Tag: small business

4 Ways to Uplift Small Businesses in Your Community

With nearly half of all Americans employed by a small business, these establishments need our support more than ever.

According to the latest Wells Fargo/Gallup Small Business Index, 46 percent of business owners surveyed have seen a drop in revenue over the past 12 months, with some entrepreneurs seeing even more severe impact.

“Small businesses are at the heart of our communities and the key to millions of jobs,” says Steve Troutner, head of Small Business, Wells Fargo. “Keeping spending dollars in local communities is an impactful way to rally around small business owners.”

Wells Fargo is sharing four ways to uplift small businesses near you:

1. Shop local. While one-stop shopping on leading e-commerce sites can be tempting, the simple act of purchasing something from your favorite local retailer can go a long way in keeping business afloat and money in your community. Returning or exchanging gifts? Ask for store credit instead of cash. It helps keep money with a small business and makes their cash flow more stable.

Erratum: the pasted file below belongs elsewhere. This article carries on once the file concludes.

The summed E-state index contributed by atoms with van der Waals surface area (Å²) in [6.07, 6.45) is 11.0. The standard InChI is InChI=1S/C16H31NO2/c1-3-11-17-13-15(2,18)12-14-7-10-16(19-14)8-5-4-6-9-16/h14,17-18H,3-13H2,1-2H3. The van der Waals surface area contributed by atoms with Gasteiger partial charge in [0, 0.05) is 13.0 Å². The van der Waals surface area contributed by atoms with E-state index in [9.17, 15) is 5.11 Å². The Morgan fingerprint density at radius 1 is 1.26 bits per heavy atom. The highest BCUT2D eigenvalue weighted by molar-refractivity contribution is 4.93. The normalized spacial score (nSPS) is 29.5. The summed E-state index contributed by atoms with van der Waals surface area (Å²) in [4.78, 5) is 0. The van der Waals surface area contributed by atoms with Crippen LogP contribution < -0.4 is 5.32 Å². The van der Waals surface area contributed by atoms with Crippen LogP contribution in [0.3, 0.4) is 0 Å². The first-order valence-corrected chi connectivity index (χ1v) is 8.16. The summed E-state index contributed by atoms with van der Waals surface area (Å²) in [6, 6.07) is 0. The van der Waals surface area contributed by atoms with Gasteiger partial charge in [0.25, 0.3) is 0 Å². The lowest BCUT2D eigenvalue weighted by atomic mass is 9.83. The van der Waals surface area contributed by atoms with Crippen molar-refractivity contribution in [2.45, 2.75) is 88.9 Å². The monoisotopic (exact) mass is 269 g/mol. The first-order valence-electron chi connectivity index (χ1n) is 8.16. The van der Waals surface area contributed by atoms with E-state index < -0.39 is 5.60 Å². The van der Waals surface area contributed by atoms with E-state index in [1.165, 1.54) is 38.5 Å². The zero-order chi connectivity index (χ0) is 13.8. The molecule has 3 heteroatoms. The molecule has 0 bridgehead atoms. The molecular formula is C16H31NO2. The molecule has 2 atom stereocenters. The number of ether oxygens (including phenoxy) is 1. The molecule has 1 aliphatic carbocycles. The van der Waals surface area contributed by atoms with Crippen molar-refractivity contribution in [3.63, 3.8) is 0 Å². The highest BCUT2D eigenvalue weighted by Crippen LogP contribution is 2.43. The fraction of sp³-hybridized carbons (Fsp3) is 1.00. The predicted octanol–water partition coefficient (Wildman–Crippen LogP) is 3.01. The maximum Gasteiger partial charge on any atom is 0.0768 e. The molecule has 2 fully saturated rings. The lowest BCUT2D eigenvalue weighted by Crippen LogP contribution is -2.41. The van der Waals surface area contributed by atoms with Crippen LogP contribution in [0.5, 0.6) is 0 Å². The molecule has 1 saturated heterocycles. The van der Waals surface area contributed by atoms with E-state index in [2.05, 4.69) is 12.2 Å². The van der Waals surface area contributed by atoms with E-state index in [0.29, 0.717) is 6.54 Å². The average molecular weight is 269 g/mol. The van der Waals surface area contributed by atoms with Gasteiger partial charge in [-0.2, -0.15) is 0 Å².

Many shops have safety measures in place, such as limiting occupancy or offering contactless pick-up.

2. Eat local. Support your neighbors by dining at locally-owned establishments. Getting takeout or having food delivered? Order directly from the restaurant rather than through third-party sites that take a cut. When it comes to food shopping, opt for neighborhood grocers, which often carry produce from small family-owned farms and other locally-sourced goods. Many offer the same curbside pickup and delivery options as major chains.

3. Uplift diverse-owned businesses. Keep in mind that minority- and women-owned businesses have been hard hit by COVID-19. Many are counting on your patronage to survive.

To help entrepreneurs stay open and support local jobs, Wells Fargo is deploying approximately $400 million from its Open for Business Fund to nonprofits serving small businesses. The initiative focuses on increasing access to training and flexible capital that businesses can use for rent, utilities, payroll and other business needs. If you are a business owner looking for assistance and resources, visit wellsfargo.com/shoplocal to learn more.

4. Shine a light on your favorite business. Whether it’s expanding outdoor patios and installing heat lamps or updating tech to facilitate contactless checkout, small businesses have had to get creative to stay relevant. One simple way of supporting businesses as they make these changes is to follow them on social media and give positive reviews on websites like Yelp.

As part of its “Many hearts. One community” campaign, Wells Fargo is highlighting the determination, resilience and creativity that so many small business have shown this past year.